That is what I planned on finding out, but unfortunately getting through to some of the entities there was harder than I thought.
After reading about SolarCity I felt that the Solar Power market would now be open to small to mid-size companies. Maybe they would be able to capitalize on the news and start to market to their service;”We’re still here.” I went on line, typed in solar installers in Nevada. I printed out a list of about twenty companies operating in Nevada. I called eight that looked reputable, and didn’t get through to anyone. Not one. One company’s number led me to a little old lady; sorry Ma’am. Most of them had answering services; “for our directory press 1.” No wonder national companies are able to dominate the market, there’s no competition. And now the impression is that there’s no market at all. SolarCity’s announcement is dominating the discussion about Solar in Nevada. I was expecting to reach people that would be willing to discuss their plans to innovate, advertise, and fight for market share. I wanted to know whether their customers had questions, whether they even thought that the decision actually hurt the Nevada solar market. I also wanted to know whether or not there was a demographic that could still be marketed to, such as conservationist, empty-nesters, upper middle-class owners, green renovators, off-grid homeowners, farmers, and businesses. Tomorrow NV Energy is supposed to submit their rate plan for Net-metering, I’d be nice to hear from the industry, not just SolarCity, about their plans for 2016 under the new rate scheme. Stay tuned.
What happens when utilities meet their state mandates for renewable energy production or offsets?
In the coming years we could run into a schedule, and desirable – from the utilities point of view, loll in Solar. States are canceling, re-assessing, or no longer interested in initiating rebates for renewable energy because utilities have moved to capitalize on the financial benefits provided to them. It has also quieted the calls to speed up adoption of Solar Energy. It is eating its nemesis, alive.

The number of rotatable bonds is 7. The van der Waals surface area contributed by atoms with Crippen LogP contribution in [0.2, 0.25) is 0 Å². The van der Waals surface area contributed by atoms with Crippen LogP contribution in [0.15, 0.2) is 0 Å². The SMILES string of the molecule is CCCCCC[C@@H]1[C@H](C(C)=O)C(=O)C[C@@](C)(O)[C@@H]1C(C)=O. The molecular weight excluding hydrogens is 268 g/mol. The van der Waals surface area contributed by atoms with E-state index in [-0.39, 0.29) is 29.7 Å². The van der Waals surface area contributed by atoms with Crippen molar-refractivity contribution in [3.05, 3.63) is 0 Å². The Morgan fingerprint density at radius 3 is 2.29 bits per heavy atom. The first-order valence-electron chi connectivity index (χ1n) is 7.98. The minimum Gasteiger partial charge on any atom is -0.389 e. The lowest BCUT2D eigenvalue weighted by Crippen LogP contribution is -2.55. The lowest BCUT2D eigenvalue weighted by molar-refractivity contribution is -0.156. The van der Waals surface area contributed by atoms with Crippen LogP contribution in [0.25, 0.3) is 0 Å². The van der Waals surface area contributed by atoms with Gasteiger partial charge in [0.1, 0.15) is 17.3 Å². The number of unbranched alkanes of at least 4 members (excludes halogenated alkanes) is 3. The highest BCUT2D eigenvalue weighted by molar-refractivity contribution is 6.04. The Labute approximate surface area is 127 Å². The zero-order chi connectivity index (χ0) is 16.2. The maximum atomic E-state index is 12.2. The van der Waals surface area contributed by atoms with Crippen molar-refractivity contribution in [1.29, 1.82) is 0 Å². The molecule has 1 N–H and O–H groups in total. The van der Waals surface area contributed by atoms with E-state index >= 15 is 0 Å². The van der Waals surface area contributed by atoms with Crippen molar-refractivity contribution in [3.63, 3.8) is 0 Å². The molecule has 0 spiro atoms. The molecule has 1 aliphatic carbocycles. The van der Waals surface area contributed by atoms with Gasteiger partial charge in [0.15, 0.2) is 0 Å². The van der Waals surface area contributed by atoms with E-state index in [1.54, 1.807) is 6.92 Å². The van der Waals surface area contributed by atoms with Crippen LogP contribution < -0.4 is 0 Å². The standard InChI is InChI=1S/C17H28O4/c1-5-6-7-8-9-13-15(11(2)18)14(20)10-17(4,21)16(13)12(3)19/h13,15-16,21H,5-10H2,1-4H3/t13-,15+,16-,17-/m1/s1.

So, what will keep solar alive, absent rebates and offsets? It will be advances is panel efficiency, battery design, and inverter technology.
[Stay tuned as I revise this post. Thanks. ]
Solar energy appears to finally be coming of age.
In July, Bloomberg New Energy Finance declared that we are in the midst of a “solar revolution” and the firm predicted that solar will be the fastest-growing form of global generation capacity through 2030. A few days after that report was released, Deutsche Bank announced plans to lend $1 billion to support solar deployment in Japan.
About 400,000 U.S. homes now have solar panels on their roofs. One of those homes is the White House. Last year, after a 27-year sabbatical, solar panels were installed on the roof of America’s most famous house.
The tabled projects, first reported earlier this week by Pacific Business News, include a farm of solar panels that would have spanned almost five acres, supplying as much as 1 megawatt of electricity to the local utility. Chevron also shelved a demonstration solar thermal project, which would have covered about 15 acres and used mirrors to generate steam to help power the Hawaii refinery.
In recent months, Chevron, the second-biggest oil company in the U.S., has quietly been pulling back from renewable-energy endeavors, despite a long-promoted commitment to develop what its corporate website calls “newer, cleaner ways to power the world.”
Prospective solar customers have had to endure delays and a lot of bureaucratic run around to install solar power, but municipalities are finally easing some of the back log. Do you have any stories about delays or rejections you’ve experienced trying to have your solar system installed?
Power generation, currently, is equivalent to rubbing two sticks together. We need to start viewing it as a technology, because more and more the electricity demand will come from technology – smartphones, smart TV, smart appliances, and smart cars, leading to a mature smart grid that will regulate how hard we run those two sticks together.
Communication companies can teach the electric utilities a thing or two about attacking a declining customer base: separate entities for residential and commercial.
Note to come as I research this theory.
Here’s a scary prospect for the utilities, residential electricity sales grew only 3% from 2000 to 2012, no wonder rates are increasing.
via EIA – Annual Energy Outlook 2014 Early Release.
“The study finds that an enormous opportunity exists for solar energy to expand on California’s rooftops, rather than in its deserts, due to vast areas of undeveloped rooftop space and suitable conditions in California cities.” Article